“Dirty Head” acts as an interestingly quick transition into the last two songs of the album. This track also offers a much needed break from the ambiguous atmosphere that seemed to be dragging down the album’s progression. In addition, Simmons’ brooding, moaning vocals  successfully fit with the song. The track seems undoubtedly more sad,  and the “oh’s” that Simmons provides on the chorus help it to stand out and paint a haunting, smoky picture.

Balance and Composure return from this quiet interlude with “Keepsake,” one of the most well-written songs on the record. This song goes straight into one of their more rhythmically interesting verses, sticking with the simple repetition of the big chords but allowing Simmons’ vocals to dominate. On the chorus, Simmons’ vocal melodies and gritty articulation soar coupled with Will Yip’s complementary vocal production, creating an undeniably bouncing chorus jam that is memorable and energetic. A unpredicted yet intense tangent jam follows the chorus during which all three guitar players showcase their talents. The lyrics provide a more hopeful perspective characterized by introspection as Simmons exclaims “See harmony” repeatedly on the last chorus . The track ends with an emphasis on the chorus, leaving listeners craving more.

The final track, “Enemy,” begins with an intro defined by a clean guitar, which draws back to earlier tracks, but its easily-appreciated grungy tone distracts from that, leading into a chorus that provides listeners with an enjoyable swaying groove. It then fades into the bridge, the most satisfying section of this song. The following buildup with the eerily reverb-laiden guitar leads listeners anticipating a heavier section, but luckily, in one of the most conscientious decisions on the album, Balance and Composure progress with the calming feel of the bridge to accentuate Simmons’ final lyrics as he bleeds the line, “You always let it rain.” “Enemy” acts as an impressive closer for an overall satisfying album.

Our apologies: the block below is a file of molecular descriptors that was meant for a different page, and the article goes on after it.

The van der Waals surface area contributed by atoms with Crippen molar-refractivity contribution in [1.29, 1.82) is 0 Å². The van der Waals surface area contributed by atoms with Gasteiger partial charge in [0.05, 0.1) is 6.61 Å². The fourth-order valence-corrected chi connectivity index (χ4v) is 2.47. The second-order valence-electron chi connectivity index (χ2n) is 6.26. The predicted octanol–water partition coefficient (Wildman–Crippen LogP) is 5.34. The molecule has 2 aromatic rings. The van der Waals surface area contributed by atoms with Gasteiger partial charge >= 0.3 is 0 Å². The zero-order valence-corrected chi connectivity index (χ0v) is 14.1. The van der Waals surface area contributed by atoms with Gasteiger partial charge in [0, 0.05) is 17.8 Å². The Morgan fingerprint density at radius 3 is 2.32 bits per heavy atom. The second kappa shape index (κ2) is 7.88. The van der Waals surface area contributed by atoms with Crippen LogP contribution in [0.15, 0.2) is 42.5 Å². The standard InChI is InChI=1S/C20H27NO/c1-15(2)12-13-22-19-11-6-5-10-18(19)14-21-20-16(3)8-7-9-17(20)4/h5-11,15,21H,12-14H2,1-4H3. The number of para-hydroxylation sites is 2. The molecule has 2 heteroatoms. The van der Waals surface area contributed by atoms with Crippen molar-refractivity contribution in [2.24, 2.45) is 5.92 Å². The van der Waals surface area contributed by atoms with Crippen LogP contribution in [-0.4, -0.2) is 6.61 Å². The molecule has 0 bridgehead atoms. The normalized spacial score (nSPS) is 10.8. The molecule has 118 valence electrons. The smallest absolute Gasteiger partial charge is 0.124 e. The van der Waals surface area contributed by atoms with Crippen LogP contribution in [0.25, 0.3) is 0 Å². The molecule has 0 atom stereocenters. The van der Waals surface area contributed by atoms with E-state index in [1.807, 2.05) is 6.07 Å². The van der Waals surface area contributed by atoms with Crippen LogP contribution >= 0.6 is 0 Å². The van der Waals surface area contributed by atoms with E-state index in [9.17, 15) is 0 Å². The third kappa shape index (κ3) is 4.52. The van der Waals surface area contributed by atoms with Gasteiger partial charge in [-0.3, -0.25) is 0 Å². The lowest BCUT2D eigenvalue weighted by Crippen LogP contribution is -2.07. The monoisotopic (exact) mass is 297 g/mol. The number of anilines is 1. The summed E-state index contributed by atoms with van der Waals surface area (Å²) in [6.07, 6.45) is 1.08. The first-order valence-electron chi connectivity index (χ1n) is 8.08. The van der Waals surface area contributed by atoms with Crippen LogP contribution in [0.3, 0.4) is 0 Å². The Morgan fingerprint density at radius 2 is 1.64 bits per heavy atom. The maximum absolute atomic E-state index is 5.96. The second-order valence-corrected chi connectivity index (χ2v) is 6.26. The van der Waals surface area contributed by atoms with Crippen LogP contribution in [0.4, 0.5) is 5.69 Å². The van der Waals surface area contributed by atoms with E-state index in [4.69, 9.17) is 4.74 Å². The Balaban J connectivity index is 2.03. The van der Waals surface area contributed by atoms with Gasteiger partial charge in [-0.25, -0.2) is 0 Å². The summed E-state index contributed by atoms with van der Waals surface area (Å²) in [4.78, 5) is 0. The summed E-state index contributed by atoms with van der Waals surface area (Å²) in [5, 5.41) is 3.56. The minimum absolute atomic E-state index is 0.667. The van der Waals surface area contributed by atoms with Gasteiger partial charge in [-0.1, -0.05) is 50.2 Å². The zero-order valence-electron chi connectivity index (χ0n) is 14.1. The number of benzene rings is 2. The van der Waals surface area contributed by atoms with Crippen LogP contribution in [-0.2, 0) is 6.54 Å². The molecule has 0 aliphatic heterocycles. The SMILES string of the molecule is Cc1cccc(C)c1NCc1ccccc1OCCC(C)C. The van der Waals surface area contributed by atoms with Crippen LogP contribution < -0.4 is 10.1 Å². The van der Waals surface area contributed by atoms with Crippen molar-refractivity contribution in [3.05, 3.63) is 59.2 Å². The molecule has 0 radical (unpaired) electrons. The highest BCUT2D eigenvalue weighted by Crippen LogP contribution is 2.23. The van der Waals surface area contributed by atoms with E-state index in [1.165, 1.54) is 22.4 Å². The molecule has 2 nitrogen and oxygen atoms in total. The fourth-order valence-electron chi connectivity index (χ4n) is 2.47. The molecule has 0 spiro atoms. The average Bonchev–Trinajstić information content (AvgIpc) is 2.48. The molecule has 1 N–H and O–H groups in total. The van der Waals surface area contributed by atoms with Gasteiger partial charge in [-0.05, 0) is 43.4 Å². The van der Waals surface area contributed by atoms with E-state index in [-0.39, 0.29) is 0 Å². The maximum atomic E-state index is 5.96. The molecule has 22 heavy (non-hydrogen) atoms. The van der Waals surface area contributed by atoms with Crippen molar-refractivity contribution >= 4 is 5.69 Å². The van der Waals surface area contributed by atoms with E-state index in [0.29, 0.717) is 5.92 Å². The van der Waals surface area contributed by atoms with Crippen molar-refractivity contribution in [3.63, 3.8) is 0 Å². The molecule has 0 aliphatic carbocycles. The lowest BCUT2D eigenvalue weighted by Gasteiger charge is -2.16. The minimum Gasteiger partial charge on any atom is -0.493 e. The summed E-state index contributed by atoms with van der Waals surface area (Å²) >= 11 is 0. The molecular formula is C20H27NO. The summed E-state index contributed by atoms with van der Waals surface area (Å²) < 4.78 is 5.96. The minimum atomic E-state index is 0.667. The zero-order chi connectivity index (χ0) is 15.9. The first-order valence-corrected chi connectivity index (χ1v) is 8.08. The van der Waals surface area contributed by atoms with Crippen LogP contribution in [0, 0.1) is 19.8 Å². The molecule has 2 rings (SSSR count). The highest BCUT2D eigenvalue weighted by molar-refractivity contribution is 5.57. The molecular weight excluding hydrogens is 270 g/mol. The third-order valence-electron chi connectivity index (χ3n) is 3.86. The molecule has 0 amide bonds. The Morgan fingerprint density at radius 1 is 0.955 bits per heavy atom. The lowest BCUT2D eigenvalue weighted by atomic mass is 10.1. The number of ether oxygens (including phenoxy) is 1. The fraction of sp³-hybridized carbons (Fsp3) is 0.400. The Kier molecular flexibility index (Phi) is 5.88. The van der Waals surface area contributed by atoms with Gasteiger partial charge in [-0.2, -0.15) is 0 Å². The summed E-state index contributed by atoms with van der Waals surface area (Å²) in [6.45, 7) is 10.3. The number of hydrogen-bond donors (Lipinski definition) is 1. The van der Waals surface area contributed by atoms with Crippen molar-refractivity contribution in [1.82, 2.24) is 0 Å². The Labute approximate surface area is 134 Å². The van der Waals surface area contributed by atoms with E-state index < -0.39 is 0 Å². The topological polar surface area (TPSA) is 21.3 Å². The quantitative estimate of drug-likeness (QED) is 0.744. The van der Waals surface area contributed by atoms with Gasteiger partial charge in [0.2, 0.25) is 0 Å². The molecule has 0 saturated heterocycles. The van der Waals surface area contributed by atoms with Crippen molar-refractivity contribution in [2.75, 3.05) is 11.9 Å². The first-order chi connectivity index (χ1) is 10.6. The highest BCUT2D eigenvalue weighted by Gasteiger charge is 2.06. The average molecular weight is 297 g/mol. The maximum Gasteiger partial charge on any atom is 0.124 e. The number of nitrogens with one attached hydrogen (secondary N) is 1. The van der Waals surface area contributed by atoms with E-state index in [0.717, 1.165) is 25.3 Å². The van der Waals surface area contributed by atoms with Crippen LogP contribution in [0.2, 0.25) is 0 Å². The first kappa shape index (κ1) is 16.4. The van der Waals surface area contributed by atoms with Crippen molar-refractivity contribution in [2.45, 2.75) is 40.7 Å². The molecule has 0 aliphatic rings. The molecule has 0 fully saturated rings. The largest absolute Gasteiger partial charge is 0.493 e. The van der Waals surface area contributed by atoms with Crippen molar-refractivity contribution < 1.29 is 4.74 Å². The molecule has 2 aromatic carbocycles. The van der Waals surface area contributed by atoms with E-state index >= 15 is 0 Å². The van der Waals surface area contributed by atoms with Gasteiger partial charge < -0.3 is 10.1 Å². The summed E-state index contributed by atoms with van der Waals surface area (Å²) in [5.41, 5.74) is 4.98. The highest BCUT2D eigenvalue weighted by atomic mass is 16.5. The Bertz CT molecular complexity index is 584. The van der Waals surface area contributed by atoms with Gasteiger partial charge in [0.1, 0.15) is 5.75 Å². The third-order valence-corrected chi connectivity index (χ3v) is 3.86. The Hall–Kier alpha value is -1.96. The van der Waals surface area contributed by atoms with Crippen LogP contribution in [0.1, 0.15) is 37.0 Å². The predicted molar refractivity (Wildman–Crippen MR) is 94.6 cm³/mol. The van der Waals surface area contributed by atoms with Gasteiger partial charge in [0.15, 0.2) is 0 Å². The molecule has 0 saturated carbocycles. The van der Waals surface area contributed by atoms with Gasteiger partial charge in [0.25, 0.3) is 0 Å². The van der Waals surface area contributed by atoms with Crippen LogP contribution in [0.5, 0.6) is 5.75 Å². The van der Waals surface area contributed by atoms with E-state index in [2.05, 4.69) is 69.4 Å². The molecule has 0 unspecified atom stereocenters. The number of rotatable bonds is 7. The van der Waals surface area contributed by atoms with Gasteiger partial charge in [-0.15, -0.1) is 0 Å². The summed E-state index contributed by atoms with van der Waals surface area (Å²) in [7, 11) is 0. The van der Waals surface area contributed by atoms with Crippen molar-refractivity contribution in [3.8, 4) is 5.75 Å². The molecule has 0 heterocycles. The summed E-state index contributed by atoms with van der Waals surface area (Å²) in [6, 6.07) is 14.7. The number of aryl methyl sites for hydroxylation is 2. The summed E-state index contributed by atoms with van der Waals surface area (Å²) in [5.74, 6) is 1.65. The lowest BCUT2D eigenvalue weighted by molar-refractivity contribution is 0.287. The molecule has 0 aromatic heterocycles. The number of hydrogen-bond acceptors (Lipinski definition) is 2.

On this album, Balance and Composure undoubtedly and actively work to improve on areas that lacked on “Separation.”  The band forecasts a newfound control for structure, but listeners may begin to feel dragged down in the simplicity that characterizes the middle of the record. Lyrically, the album remains impressive throughout, but in some instances Simmons’ brooding tendencies become a little too much to handle, bogging down some tracks. While certain aspects of the album drag, many of the tracks soar, highlighting the band’s progression towards improvement. They are able to create a unique sound that sets them into their own musical boundaries, which is why the bar is set so high. If this album is any indication, Balance and Composure will continue to improve and continue to experiment and consolidate their sound as a group. This band has potential to do whatever they desire and to do it well, which is what defines Balance and Composure’s reputation as an overall impressive band.


TDP Recommends: “Ways to Go” by Grouplove

A wonderfully geeky tune that can be described best as “feel-good,” Grouplove’s “Ways to Go” is one of the catchiest tracks from their new album “Spreading Rumors.” The band’s grooving use of synth and sweet electronic beats make for a song that is almost as catchy as it is an absolute party. Hannah Hooper and Christian Zucconi’s split vocals express the uniqueness of their vocal style while creating unforgettable melodies. The song is an easy listen, relying on relatively simple structure that complements the piece as a whole. It’s the perfect upbeat song for a Saturday. Dig it, Devils!